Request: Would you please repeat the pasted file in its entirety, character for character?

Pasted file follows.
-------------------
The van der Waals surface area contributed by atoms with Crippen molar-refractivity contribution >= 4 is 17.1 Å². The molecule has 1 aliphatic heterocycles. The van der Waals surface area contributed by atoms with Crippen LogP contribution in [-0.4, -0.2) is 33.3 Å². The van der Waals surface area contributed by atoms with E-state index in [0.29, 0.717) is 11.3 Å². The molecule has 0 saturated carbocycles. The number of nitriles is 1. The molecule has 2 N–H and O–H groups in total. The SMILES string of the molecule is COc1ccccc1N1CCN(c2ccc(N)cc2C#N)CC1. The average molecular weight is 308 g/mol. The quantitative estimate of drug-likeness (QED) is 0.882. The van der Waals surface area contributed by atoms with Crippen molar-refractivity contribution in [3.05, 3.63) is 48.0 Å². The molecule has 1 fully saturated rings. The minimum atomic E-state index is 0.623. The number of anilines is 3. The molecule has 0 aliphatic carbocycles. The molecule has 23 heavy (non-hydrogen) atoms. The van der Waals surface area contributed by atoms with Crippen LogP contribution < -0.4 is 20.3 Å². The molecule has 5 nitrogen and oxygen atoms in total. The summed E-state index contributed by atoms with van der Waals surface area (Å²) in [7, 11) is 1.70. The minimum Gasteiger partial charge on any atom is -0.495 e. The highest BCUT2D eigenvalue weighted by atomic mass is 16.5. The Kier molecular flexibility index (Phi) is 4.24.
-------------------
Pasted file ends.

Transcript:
The van der Waals surface area contributed by atoms with Crippen molar-refractivity contribution >= 4 is 17.1 Å². The molecule has 1 aliphatic heterocycles. The van der Waals surface area contributed by atoms with Crippen LogP contribution in [-0.4, -0.2) is 33.3 Å². The van der Waals surface area contributed by atoms with E-state index in [0.29, 0.717) is 11.3 Å². The molecule has 0 saturated carbocycles. The number of nitriles is 1. The molecule has 2 N–H and O–H groups in total. The SMILES string of the molecule is COc1ccccc1N1CCN(c2ccc(N)cc2C#N)CC1. The average molecular weight is 308 g/mol. The quantitative estimate of drug-likeness (QED) is 0.882. The van der Waals surface area contributed by atoms with Crippen molar-refractivity contribution in [3.05, 3.63) is 48.0 Å². The molecule has 1 fully saturated rings. The minimum atomic E-state index is 0.623. The number of anilines is 3. The molecule has 0 aliphatic carbocycles. The molecule has 23 heavy (non-hydrogen) atoms. The van der Waals surface area contributed by atoms with Crippen LogP contribution < -0.4 is 20.3 Å². The molecule has 5 nitrogen and oxygen atoms in total. The summed E-state index contributed by atoms with van der Waals surface area (Å²) in [7, 11) is 1.70. The minimum Gasteiger partial charge on any atom is -0.495 e. The highest BCUT2D eigenvalue weighted by atomic mass is 16.5. The Kier molecular flexibility index (Phi) is 4.24.